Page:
Meguro is a talented piano player with an inferiority complex caused by being the male child of a prodigy musical conductor. He has enjoyed playing the instrument since he was a child, however, the pressure of being his father’s son caused him to feel frustrated during his performance debut when he was younger and call it quits. A career in classical music would always draw comparisons with his genius maestro father, but as a child, he lacked the emotional and social skills to deal with it. 

As a child, the label sucked him into a primary inferiority complex by supplying Meguro with the motivation to excel to the point of breaking him and amplifying his inferiority complex further as an adolescent; a secondary inferiority where Meguro felt that he could never be great at playing the piano. Meeting Maria at school challenged all of that and the highly introverted, unsocial teenager was naturally and unintentionally persuaded to open up to her, growing fond of her blunt straightforward personality, and eventually falling in love with her.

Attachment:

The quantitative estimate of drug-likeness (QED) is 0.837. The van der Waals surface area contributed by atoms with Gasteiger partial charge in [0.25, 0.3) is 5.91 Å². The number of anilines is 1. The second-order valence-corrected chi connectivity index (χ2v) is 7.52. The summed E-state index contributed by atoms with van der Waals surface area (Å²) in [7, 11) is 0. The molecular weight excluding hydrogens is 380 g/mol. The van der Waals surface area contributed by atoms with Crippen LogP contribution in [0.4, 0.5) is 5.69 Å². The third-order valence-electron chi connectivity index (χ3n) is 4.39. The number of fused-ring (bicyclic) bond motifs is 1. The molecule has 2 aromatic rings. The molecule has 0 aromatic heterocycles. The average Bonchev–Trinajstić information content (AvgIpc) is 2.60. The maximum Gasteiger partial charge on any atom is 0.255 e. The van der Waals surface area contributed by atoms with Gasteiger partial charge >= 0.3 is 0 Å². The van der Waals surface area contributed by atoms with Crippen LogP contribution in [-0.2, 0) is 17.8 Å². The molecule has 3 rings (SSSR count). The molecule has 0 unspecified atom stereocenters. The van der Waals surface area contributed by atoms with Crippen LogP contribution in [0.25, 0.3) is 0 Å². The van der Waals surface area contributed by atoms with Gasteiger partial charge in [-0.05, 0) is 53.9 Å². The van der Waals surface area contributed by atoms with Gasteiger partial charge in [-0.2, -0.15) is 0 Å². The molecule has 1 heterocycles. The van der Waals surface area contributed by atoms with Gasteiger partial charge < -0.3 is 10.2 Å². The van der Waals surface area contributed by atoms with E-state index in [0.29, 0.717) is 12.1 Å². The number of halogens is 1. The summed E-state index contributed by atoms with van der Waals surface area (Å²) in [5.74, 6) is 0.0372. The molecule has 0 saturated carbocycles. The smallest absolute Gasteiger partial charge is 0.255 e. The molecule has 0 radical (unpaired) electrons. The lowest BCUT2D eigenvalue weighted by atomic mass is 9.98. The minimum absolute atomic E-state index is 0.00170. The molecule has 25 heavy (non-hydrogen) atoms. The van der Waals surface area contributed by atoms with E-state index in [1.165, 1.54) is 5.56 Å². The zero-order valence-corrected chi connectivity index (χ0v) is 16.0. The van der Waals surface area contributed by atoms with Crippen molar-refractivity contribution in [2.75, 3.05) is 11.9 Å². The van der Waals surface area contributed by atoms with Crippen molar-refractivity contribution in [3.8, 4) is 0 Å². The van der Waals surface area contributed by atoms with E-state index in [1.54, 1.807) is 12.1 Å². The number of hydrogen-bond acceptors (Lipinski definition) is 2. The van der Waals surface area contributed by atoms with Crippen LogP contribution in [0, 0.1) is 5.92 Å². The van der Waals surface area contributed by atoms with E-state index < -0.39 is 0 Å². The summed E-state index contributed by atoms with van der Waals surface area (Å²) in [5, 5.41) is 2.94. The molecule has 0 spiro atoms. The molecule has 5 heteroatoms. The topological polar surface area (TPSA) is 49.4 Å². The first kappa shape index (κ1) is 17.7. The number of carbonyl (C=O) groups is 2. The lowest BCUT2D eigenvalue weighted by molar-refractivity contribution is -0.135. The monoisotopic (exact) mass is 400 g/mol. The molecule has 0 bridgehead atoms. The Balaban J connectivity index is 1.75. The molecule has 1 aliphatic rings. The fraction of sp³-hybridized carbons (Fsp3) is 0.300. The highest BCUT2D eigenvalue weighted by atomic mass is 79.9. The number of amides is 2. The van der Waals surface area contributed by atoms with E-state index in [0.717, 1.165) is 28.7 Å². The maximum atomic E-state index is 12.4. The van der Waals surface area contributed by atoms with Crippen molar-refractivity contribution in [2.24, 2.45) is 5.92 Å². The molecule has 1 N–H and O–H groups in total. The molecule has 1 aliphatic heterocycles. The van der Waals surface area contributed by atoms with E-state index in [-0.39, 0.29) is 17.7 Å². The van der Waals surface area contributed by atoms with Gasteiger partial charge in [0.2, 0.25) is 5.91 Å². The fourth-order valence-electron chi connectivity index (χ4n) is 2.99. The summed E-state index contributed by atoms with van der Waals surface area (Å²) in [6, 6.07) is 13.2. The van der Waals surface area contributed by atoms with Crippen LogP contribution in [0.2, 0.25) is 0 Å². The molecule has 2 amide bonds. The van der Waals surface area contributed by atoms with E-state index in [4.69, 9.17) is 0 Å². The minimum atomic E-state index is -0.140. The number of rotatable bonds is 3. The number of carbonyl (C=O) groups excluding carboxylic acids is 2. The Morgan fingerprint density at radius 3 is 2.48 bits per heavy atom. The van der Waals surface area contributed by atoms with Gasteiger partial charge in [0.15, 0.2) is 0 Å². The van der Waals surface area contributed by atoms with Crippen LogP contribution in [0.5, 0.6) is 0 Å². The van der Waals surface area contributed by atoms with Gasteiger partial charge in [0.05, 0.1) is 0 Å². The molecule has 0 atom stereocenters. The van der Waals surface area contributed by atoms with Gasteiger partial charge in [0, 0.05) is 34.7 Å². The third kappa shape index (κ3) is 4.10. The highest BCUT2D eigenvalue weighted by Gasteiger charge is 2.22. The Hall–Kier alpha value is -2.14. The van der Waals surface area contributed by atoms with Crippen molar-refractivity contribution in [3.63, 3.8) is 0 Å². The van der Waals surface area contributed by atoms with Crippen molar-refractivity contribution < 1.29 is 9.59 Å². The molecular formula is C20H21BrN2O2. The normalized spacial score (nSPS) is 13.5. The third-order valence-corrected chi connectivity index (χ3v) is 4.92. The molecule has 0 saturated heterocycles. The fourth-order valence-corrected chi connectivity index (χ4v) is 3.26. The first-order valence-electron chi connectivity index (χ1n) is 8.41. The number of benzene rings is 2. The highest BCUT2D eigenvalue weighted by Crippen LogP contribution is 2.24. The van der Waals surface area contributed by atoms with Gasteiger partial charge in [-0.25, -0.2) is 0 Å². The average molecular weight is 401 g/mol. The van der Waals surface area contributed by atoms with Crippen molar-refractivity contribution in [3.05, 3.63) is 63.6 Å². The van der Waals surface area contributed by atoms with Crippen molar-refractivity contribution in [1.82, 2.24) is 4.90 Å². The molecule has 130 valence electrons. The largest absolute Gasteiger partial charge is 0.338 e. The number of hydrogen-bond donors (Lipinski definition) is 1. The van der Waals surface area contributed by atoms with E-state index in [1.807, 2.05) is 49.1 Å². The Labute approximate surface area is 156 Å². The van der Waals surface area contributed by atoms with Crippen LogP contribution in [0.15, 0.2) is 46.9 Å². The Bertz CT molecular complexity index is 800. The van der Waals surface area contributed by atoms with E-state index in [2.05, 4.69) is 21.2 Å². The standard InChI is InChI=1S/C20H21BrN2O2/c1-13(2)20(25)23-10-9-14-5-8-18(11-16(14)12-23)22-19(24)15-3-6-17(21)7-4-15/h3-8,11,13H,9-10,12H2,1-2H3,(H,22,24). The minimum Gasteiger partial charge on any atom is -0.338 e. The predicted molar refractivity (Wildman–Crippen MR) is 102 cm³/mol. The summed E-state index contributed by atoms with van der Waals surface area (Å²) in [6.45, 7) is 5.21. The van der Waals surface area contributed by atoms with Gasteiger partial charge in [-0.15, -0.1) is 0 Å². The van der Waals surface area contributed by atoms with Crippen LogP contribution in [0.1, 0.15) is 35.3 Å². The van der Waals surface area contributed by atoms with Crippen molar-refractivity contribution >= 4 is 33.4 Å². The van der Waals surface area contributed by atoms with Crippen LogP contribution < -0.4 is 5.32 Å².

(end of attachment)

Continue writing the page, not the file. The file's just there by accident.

Through Maria’s love for singing, Meguro re-discovers within himself his courage to love music again without fear of failure and his raw, unparalleled drive to pursue his aspirations and become his own man, his own person in his love for himself, in his love for the piano and in his love for Maria. Meguro, whose name draws light to the same name river in Tokyo, allowed himself to feel the flow and see where it took him. He enters a competition playing the compulsory piece Ballade No 1 in G minor Op 23 then moving on to a masterpiece rendering of Liszt 12 Lieder von Franz Schubert, S. 558 – Ave Maria (558 is a collection of 12 songs penned by Franz Schubert but adapted by Liszt for individual piano play) that would win him first prize and the opportunity to pursue his academic studies abroad.